Building The Vera Cruise

Designs for inboard or outboard power

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Milhouse
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Re: Building The Vera Cruise

Postby Milhouse » Wed May 30, 2018 8:56 pm

I'd imagine the momentary switch recommendation is so that you don't forget to tun it off and then run the bilge pump for a long time with it dry. The float switch will keep it on if there is an actual leak. only issue would be if the switch fails as a open then you need to rely on the manual switch.

Your diagram from newwiremarine looks reasonable and I agree with Steve that in order for manual mode to work you need to connect terminal 2 to +12VDC
Jim
16' Ski Boat Restoration
17' Overnighter Sloop

I'd rather have a $h!tty meal than an $h!tty resume because a totally awesome resume will feed me steak one day - Steve Poltz

neel thompson
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Re: Building The Vera Cruise

Postby neel thompson » Thu May 31, 2018 3:08 am

Carl... Check out this bilge pump switch. It looks like the light comes on when the pump runs, whether you are in the manual mode or auto.

https://www.amazon.com/Johnson-Pumps-82 ... ump+switch

Denon Osterman
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Re: Building The Vera Cruise

Postby Denon Osterman » Thu May 31, 2018 1:55 pm

Quick follow up on the specific wiring - this is the circuit I would use. It has a manual switch and a float switch (no 3 way switch for "auto" mode, as forgetting to leave it in auto means the pump will not turn on even if the float activates, and that scares me).

Wiring diagram.png


Apologies for the lack of prettyness - MS paint can only do so much! The way this circuit works is as follows - if the manual switch OR float switch turn on (or both together, which is fine), then both the LED and pump turn on together. Only if both switches are off, do the the pump and LED turn off.

In terms of wire gauge, valid point that it's a voltage drop and not ampacity issue in what you'd spec things for (as ampacity - your original concern - is not even close to the "limit" with the spec'd gauges). That being said, the numbers we're talking here are really low - bear with me as I get into everyone's favorite subject...math! Or, just skip the next few paragraphs to the line break for the conclusion. Feel free to correct me - I've had a long day at work and am running through this quickly as a distraction, so I may have messed up or dropped a decimal point somewhere :oops:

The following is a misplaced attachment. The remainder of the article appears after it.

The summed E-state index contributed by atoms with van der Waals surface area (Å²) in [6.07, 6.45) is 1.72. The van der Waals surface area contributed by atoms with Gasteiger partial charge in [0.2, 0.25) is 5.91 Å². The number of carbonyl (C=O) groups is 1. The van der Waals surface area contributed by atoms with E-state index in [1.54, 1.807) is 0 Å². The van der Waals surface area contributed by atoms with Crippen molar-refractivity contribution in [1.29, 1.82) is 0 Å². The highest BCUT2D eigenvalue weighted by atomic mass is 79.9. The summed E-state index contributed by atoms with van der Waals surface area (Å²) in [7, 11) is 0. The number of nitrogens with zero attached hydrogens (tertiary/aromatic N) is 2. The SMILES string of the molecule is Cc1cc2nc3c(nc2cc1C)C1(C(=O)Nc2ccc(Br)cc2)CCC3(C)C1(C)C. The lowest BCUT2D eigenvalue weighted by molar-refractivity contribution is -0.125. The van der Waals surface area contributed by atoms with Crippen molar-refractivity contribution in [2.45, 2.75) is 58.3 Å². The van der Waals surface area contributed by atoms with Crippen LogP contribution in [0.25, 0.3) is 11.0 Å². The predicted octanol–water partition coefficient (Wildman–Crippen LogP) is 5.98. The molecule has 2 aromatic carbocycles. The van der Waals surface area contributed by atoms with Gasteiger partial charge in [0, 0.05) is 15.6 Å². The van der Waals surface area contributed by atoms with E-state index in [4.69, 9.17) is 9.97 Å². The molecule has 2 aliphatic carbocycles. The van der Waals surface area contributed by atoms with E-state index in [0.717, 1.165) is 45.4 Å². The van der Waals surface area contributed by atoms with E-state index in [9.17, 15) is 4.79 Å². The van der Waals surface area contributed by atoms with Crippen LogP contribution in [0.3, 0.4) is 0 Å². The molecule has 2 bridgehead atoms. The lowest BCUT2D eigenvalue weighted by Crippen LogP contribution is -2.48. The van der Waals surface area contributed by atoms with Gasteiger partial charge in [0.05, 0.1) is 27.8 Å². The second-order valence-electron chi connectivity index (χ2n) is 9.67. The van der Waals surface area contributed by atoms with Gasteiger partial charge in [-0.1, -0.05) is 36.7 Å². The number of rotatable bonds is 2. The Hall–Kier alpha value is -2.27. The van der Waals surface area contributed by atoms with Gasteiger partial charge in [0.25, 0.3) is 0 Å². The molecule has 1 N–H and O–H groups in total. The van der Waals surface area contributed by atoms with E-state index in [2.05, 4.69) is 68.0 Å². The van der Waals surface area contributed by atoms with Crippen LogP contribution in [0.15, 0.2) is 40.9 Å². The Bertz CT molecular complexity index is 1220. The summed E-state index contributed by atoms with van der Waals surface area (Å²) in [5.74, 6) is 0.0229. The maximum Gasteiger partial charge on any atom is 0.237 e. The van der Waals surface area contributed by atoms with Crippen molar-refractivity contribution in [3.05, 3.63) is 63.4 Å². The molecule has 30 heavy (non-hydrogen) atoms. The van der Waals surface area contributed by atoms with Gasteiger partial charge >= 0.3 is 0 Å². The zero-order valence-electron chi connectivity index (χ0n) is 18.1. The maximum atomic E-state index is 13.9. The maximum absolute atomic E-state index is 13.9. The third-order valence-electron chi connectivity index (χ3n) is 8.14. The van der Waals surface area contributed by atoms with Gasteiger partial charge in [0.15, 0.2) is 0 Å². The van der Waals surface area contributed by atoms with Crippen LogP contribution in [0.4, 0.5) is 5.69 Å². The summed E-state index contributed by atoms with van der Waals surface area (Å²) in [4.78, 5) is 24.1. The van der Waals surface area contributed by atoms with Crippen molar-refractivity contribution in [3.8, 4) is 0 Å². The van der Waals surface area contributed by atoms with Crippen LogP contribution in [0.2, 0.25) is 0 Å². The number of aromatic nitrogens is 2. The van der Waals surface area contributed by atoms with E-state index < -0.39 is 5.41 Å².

If your pump is on a 5 amp fuse it's a safe bet that it operates on significantly less than that - I'd guess closer to 3 amps, but let's do a "worst case" scenario. 5 amp at 12 volts means that your pump is 2.4 ohms (as R = V /I). Now let's think about how much resistance a set length of wire will do. For demonstrations sake, I'll use the 15 feet you're referencing. 10 gauge wire has 1 ohm per 1000ft, and 16 has 4 ohm per 1000 ft. That means for 15 feet of wire the resistance of 10 gauge wire is 0.015 ohm, and 16 gauge wire is 0.060 ohm.

Last but not least we need % voltage drop. With 10 gauge wire, your total resistance is 2.415 ohms (2.4 from your pump, 0.015 from your wire) - and with 16 gauge, it's 2.460 (2.4 +0.06). That means with 10 gauge wire, your voltage drop due to the wire will be 0.015/2.145 = 0.006 or 0.6%. With 16 gauge wire, your voltage drop due to the wire will be 0.060/2.460 = 2.4%. Is this bigger than 0.6%? Definitely. Is it enough to remotely matter, in my opinion? Not at all. And this was the worst case scenario - if the pump only draws ~3 amps, your voltage drop due to wiring almost halves...now you're under 2% drop. I'd start to feel leery at 5%, but you're not actually running into issues until around 10% as Matt noted. It's worth pointing out that "power" drop is the square of voltage drop - so it starts to become an issue more quickly than you'd think. At 10% voltage drop, you've only got 80% of your pumping capacity - but at 3% voltage drop, you've still got 94% pumping capacity.
_____________________________________________________________________________________________________________

Ok, the math's over - end result, 16 gauge wire at 15 ft will give you - at worst - a 2.5% voltage drop (vs 0.5% for 10 gauge). I promise you'll never notice that 2% - but you *will* notice the cost savings across 16 gauge wire, connectors, etc. For the LED indicator, the same logic applies, and I bet it's not even a 15 foot run - a random search on west marine shows that they come with 26 gauge wire (which sounds about right to me). Similarly, if you're *buying* your indicator, you don't need (or want!) a resistor. That's only if you're making it yourself from a raw LED.

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mrintense